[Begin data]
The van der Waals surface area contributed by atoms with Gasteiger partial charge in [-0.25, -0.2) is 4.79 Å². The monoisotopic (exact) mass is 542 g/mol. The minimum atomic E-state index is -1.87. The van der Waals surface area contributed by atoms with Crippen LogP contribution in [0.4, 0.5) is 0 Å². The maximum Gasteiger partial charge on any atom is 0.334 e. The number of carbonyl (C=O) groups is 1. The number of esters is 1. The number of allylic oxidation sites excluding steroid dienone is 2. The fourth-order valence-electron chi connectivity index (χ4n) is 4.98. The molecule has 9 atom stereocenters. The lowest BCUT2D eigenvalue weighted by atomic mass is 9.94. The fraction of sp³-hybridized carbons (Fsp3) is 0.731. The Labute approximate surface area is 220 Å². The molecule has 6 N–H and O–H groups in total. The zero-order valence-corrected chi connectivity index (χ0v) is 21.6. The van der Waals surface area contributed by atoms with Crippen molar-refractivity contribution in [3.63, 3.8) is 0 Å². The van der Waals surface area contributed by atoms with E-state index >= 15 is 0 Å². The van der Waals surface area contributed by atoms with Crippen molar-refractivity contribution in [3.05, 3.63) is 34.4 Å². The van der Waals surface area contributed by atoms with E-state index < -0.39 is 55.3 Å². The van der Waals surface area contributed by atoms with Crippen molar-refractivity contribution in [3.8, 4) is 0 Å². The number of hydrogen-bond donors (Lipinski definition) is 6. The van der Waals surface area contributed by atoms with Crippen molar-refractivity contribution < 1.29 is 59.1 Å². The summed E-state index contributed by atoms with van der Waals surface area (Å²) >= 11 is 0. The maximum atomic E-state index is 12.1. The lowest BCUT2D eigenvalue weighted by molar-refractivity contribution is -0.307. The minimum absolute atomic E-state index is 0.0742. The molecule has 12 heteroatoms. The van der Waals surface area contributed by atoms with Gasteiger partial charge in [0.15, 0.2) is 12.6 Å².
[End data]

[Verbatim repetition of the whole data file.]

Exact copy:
The van der Waals surface area contributed by atoms with Gasteiger partial charge in [-0.25, -0.2) is 4.79 Å². The monoisotopic (exact) mass is 542 g/mol. The minimum atomic E-state index is -1.87. The van der Waals surface area contributed by atoms with Crippen LogP contribution in [0.4, 0.5) is 0 Å². The maximum Gasteiger partial charge on any atom is 0.334 e. The number of carbonyl (C=O) groups is 1. The number of esters is 1. The number of allylic oxidation sites excluding steroid dienone is 2. The fourth-order valence-electron chi connectivity index (χ4n) is 4.98. The molecule has 9 atom stereocenters. The lowest BCUT2D eigenvalue weighted by atomic mass is 9.94. The fraction of sp³-hybridized carbons (Fsp3) is 0.731. The Labute approximate surface area is 220 Å². The molecule has 6 N–H and O–H groups in total. The zero-order valence-corrected chi connectivity index (χ0v) is 21.6. The van der Waals surface area contributed by atoms with Crippen molar-refractivity contribution in [3.63, 3.8) is 0 Å². The van der Waals surface area contributed by atoms with E-state index >= 15 is 0 Å². The van der Waals surface area contributed by atoms with Crippen molar-refractivity contribution in [3.05, 3.63) is 34.4 Å². The van der Waals surface area contributed by atoms with E-state index < -0.39 is 55.3 Å². The van der Waals surface area contributed by atoms with Crippen molar-refractivity contribution in [3.8, 4) is 0 Å². The number of hydrogen-bond donors (Lipinski definition) is 6. The van der Waals surface area contributed by atoms with Crippen molar-refractivity contribution < 1.29 is 59.1 Å². The summed E-state index contributed by atoms with van der Waals surface area (Å²) >= 11 is 0. The maximum atomic E-state index is 12.1. The lowest BCUT2D eigenvalue weighted by molar-refractivity contribution is -0.307. The minimum absolute atomic E-state index is 0.0742. The molecule has 12 heteroatoms. The van der Waals surface area contributed by atoms with Gasteiger partial charge in [0.15, 0.2) is 12.6 Å².